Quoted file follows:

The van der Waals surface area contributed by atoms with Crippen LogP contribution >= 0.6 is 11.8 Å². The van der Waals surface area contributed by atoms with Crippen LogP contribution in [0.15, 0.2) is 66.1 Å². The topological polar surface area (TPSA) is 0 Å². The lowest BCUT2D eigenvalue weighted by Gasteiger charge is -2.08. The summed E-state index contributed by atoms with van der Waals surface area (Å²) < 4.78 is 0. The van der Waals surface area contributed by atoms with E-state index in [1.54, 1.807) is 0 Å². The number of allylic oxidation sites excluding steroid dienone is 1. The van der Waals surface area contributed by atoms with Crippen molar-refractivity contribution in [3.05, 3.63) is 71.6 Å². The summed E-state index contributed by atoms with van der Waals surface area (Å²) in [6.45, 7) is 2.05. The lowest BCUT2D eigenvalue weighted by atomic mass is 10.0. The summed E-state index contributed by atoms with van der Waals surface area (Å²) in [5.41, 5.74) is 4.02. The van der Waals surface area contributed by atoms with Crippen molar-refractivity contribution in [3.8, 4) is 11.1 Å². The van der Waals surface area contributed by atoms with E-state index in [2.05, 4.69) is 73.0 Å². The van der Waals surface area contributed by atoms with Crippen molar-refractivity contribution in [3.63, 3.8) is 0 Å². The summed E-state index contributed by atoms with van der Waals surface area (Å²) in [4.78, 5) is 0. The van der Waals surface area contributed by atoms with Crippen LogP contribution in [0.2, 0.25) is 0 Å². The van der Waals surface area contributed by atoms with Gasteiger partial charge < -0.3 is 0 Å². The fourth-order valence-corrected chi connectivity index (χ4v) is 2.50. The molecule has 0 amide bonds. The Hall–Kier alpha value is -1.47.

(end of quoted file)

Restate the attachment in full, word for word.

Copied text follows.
The van der Waals surface area contributed by atoms with Crippen LogP contribution >= 0.6 is 11.8 Å². The van der Waals surface area contributed by atoms with Crippen LogP contribution in [0.15, 0.2) is 66.1 Å². The topological polar surface area (TPSA) is 0 Å². The lowest BCUT2D eigenvalue weighted by Gasteiger charge is -2.08. The summed E-state index contributed by atoms with van der Waals surface area (Å²) < 4.78 is 0. The van der Waals surface area contributed by atoms with E-state index in [1.54, 1.807) is 0 Å². The number of allylic oxidation sites excluding steroid dienone is 1. The van der Waals surface area contributed by atoms with Crippen molar-refractivity contribution in [3.05, 3.63) is 71.6 Å². The summed E-state index contributed by atoms with van der Waals surface area (Å²) in [6.45, 7) is 2.05. The lowest BCUT2D eigenvalue weighted by atomic mass is 10.0. The summed E-state index contributed by atoms with van der Waals surface area (Å²) in [5.41, 5.74) is 4.02. The van der Waals surface area contributed by atoms with Crippen molar-refractivity contribution in [3.8, 4) is 11.1 Å². The van der Waals surface area contributed by atoms with E-state index in [2.05, 4.69) is 73.0 Å². The van der Waals surface area contributed by atoms with Crippen molar-refractivity contribution in [3.63, 3.8) is 0 Å². The summed E-state index contributed by atoms with van der Waals surface area (Å²) in [4.78, 5) is 0. The van der Waals surface area contributed by atoms with Crippen LogP contribution in [0.2, 0.25) is 0 Å². The van der Waals surface area contributed by atoms with Gasteiger partial charge < -0.3 is 0 Å². The fourth-order valence-corrected chi connectivity index (χ4v) is 2.50. The molecule has 0 amide bonds. The Hall–Kier alpha value is -1.47.